2. Don't Make A Lifetime Commitment To The First Gun You Carry
In part one, we talked about the importance of having your gun near you at all times
, because having a concealed carry permit and not having your gun with you is like having a drivers license and a car but always asking your friends for a lift.
So let's talk about the gun you carry. First, the bad news: There's a good chance your first choice for a concealed carry gun won't be quite right for you. Now, the good news: That gun can be used for something else.
Back in 2006, I did extensive research before I purchased a CCW gun about what I thought was the best gun for me. I tracked down features and prices, weighed in size and power, and after weeks and weeks of research, I bought what I considered to be the be-all and end-all of concealed carry guns; a pocket-sized, 10 round 9mm handgun from a new manufacturer that cost less than $300.
And I made a bad choice.
- Sub-compact or "mini" 9mm's aren't known for their shootability and aren't a good choice for a first-time concealed carry gun.
- Its small size made recoil unpleasant and it was full of rough edges and sharp corners that physically hurt my hand after fifty rounds.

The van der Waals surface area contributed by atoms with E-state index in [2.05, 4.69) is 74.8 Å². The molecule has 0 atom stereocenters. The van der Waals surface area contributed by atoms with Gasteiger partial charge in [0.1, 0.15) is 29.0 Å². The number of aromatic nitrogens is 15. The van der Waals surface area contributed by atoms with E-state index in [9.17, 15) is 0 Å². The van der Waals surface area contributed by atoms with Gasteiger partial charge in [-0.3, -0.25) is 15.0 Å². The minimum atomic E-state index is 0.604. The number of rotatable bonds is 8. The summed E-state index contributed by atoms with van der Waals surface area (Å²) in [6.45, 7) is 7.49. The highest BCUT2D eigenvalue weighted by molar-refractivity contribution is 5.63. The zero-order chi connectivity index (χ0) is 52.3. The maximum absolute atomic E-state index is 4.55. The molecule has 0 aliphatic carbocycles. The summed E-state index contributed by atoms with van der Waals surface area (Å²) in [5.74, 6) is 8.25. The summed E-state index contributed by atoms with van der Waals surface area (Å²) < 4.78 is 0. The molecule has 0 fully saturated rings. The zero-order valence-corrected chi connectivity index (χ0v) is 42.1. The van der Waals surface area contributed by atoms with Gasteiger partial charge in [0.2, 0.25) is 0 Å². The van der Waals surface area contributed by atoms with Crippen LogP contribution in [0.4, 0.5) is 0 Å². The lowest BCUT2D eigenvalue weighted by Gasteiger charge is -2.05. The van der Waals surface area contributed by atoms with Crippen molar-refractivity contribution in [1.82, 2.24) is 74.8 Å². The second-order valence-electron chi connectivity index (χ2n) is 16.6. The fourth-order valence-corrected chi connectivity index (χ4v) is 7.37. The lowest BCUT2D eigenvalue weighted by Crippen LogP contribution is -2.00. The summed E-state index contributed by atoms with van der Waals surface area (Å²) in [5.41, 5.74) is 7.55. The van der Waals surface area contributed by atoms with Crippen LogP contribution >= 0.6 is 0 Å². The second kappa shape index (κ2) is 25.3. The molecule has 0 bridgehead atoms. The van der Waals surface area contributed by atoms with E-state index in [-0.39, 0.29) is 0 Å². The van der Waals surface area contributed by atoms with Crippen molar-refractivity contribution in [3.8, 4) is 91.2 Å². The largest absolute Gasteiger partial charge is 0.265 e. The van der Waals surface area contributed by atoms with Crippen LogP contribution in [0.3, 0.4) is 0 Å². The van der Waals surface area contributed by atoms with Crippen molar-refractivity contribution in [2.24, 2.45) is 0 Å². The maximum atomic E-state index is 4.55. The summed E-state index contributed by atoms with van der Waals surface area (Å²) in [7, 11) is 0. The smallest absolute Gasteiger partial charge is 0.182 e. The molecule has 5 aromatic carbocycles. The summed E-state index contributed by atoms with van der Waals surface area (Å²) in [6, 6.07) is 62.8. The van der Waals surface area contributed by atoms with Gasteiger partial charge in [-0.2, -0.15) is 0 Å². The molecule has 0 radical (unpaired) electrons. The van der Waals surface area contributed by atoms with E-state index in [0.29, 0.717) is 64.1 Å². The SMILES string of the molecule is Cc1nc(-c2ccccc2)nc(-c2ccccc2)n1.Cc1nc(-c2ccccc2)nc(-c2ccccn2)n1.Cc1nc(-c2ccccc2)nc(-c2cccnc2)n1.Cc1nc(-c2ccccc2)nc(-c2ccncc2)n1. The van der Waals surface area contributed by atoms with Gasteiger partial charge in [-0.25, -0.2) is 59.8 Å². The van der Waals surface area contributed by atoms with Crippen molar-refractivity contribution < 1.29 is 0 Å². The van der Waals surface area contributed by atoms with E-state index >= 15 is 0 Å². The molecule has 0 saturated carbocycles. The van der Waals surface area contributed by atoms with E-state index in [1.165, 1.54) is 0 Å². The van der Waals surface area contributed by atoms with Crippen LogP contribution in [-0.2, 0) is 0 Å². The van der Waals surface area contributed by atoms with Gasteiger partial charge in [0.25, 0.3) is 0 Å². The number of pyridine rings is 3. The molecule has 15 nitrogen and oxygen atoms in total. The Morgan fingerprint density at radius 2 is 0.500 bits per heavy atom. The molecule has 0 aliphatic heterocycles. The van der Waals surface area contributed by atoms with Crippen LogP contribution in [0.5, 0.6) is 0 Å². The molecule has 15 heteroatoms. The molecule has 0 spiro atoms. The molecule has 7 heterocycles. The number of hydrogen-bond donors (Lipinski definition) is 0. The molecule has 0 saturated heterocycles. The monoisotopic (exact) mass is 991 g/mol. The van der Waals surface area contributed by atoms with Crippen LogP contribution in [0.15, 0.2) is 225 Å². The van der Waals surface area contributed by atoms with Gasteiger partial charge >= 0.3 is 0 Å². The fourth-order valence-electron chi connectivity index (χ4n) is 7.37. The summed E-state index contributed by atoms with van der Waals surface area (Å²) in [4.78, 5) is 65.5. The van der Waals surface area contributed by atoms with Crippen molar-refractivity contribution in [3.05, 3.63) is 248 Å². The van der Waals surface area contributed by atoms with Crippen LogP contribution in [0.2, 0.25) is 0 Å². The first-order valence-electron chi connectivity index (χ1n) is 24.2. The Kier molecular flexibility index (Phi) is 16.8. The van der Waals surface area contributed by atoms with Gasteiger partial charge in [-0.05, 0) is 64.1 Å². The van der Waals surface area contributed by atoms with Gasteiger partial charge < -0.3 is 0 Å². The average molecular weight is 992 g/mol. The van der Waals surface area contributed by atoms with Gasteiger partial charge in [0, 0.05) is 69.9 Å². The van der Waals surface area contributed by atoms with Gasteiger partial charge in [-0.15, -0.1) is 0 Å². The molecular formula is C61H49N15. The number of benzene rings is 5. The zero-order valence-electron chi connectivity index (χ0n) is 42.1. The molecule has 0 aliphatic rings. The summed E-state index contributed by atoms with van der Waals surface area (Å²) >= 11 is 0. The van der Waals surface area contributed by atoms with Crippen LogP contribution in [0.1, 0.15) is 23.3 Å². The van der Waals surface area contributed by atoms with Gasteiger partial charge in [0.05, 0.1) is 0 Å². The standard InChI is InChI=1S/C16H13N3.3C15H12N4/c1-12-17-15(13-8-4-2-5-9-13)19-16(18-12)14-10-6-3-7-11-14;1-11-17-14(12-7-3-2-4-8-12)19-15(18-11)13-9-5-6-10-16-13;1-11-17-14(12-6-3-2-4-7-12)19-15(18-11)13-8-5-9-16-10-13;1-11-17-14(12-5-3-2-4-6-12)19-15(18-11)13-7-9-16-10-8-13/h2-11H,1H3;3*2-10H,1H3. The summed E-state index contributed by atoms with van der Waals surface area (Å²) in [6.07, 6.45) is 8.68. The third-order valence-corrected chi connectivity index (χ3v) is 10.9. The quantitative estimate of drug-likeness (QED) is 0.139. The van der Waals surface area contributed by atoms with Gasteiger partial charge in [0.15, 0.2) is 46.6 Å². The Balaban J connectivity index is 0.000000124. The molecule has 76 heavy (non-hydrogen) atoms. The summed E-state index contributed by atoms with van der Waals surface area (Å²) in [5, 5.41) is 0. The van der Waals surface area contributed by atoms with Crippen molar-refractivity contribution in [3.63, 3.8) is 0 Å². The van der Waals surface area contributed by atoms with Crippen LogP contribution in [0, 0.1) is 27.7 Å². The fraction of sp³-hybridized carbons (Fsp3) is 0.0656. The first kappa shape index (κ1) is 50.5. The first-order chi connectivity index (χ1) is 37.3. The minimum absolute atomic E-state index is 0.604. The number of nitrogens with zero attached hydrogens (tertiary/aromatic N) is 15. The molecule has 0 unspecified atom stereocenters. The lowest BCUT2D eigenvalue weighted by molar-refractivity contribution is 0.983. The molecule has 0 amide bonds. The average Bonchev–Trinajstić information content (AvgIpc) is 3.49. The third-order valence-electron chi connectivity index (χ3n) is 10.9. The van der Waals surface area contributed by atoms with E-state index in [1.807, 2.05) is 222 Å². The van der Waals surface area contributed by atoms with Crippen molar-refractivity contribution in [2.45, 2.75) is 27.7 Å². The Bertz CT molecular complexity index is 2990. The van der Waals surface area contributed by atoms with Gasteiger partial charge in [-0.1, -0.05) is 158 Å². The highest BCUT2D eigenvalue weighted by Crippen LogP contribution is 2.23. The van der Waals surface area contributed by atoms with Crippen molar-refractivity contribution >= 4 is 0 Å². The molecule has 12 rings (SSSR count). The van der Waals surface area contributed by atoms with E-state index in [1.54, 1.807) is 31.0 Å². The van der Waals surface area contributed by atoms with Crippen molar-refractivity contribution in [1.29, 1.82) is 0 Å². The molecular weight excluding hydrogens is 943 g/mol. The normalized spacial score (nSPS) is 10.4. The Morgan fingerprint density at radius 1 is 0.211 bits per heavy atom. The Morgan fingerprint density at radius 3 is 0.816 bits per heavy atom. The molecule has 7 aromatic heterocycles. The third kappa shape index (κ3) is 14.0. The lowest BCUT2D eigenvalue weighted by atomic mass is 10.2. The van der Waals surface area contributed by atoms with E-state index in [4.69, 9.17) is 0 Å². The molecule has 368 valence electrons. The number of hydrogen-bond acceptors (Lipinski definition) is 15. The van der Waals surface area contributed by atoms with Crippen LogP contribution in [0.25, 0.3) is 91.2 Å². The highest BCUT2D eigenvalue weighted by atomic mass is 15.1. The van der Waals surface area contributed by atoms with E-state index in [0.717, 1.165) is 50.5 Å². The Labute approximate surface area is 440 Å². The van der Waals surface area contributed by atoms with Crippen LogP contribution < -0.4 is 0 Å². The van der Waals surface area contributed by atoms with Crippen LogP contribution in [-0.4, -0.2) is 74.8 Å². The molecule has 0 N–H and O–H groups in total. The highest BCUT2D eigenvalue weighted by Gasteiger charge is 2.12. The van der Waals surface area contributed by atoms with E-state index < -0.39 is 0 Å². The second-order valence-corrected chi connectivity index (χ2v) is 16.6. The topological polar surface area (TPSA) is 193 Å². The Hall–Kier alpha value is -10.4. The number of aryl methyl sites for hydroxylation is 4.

- To make matters worse, because the manufacturer had just started making guns, my gun was unreliable and broke often.
I bought a "pocket sized" 9mm because I thought I was getting the best of both worlds: A pistol that I could easily conceal but that still gave me 10+1 rounds of 9mm when I needed it. I still have that gun, but it's a tertiary weapon for me, at best. After that experience, rather than try to find one gun that "does it all", I've settled into a rotation of three guns for concealed carry:
It's important to remember that my choices are just that: Mine. Would I be happier with, say, a SIG 938
or an XD-S
instead of my Shield? Maybe. The truth is, however, we are living in a Golden Age of handguns. Almost *any* pistol from *any* reputable manufacturer these days is up to the task of defending your life, and it's up to you to find the one that works best for you for price, accessories and features.
When it comes to concealed carry guns, buyer's remorse is no big deal: Unless you're used to carrying the
equivalent weight of one or more cans of soda around on your waist, carrying a gun every day of your life will be a learning process, and part of that learning process is learning which gun works best for you. This is even more true about holsters:
You are going to buy more than one, and the sooner you
accept that fact, the better. You don't have one pair of shoes for dress and work and sports, and you're going to
have more than one holster for your gun as well. Don't chase fads, but don't put up with something that is uncomfortable, hampers a smooth draw or does not carry your gun in a safe manner.
Next up in Part Three: Know the limitations of your gun and yourself.
Secret #1: Make the Commitment to Carry Whenever and Wherever You Can